“We always felt like we were building a future for theatre—that, if kids saw these plays, and that if it affected them, and if it was quality work—then, we were building future audience members for theatre down the road. We were doing our part for that, and I am very proud of the work we did,” Rainsberger says.
“Margaret once said to me, 'at some point, you will feel like this was some of the most important work you did in your career as an actor.' And in retrospect, she was absolutely right,” he adds.
Remembering a multi-talented, lifelong storyteller
After touring Creative Stages around the country, Margaret eventually settled in the Orlando area where she continued to tell stories on and off the stage throughout the remainder of her life.
“Throw her into a situation where she was directing or creating, and she was just excellent at that. Any of her grandchildren will tell you how creative she is, and I am sure that’s part of what they miss about her,” Rainsberger says.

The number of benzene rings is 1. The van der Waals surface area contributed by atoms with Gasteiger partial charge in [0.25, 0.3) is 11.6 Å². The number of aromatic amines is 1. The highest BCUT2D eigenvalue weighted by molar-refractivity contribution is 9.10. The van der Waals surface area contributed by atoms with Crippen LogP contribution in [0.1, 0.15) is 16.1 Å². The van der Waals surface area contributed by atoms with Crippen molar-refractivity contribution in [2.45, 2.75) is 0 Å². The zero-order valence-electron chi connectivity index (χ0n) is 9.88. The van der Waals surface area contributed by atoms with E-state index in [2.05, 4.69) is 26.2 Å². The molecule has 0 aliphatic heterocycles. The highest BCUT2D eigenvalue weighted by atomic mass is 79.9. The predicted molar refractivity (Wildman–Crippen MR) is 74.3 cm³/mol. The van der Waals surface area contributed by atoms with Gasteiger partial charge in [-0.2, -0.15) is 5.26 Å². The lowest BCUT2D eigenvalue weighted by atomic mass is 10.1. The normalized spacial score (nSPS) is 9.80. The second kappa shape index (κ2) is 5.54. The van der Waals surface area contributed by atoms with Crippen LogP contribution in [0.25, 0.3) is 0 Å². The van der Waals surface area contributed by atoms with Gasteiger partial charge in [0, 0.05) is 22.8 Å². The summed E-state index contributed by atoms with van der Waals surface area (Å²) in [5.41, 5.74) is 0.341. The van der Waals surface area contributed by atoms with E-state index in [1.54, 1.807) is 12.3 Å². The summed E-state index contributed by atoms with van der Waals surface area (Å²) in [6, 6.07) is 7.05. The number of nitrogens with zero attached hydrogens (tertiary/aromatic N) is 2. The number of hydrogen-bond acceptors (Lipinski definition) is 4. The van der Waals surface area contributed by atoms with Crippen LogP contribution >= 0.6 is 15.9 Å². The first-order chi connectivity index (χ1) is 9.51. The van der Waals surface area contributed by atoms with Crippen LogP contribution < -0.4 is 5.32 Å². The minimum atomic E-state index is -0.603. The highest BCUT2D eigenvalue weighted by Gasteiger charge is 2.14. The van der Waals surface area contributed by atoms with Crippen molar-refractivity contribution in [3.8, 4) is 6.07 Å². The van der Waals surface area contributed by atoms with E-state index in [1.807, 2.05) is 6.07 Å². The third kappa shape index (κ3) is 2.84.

Margaret wrote Slippery Villain and Murder in the Graveyard for Walt Disney World’s EPCOT, and eventually became a Senior Presentation Instructor at Universal Studios. There, she wrote and conducted workshops, she revised and wrote short venue scripts, and she even served as a director for the theme park’s famous Halloween Horror Nights. She also penned a children's book about Alzheimer's, A is for Awful, in memory of her late mother.
In addition to her writing pursuits, Margaret remained devoted to the playhouse stage throughout her later life. Her portrayal of five small-town women in the American premiere of the Edinburgh Festival award-sweeper, Persona, was, in Margaret's opinion, her “best performance ever.”
Her final performance took place in 2015, when she graced the stage one last time at her 55th high school reunion.
On April 28, 2020, Margaret’s life was taken in a tragic accident, leaving behind her loved ones who miss her dearly. But even in her absence from the stage, Margaret’s legacy in the arts will continue to live on in the lives of her family, friends, community, and the students and faculty members in the School of Theatre + Dance who will benefit from the generous endowments and display created by Margaret's family in her loving memory.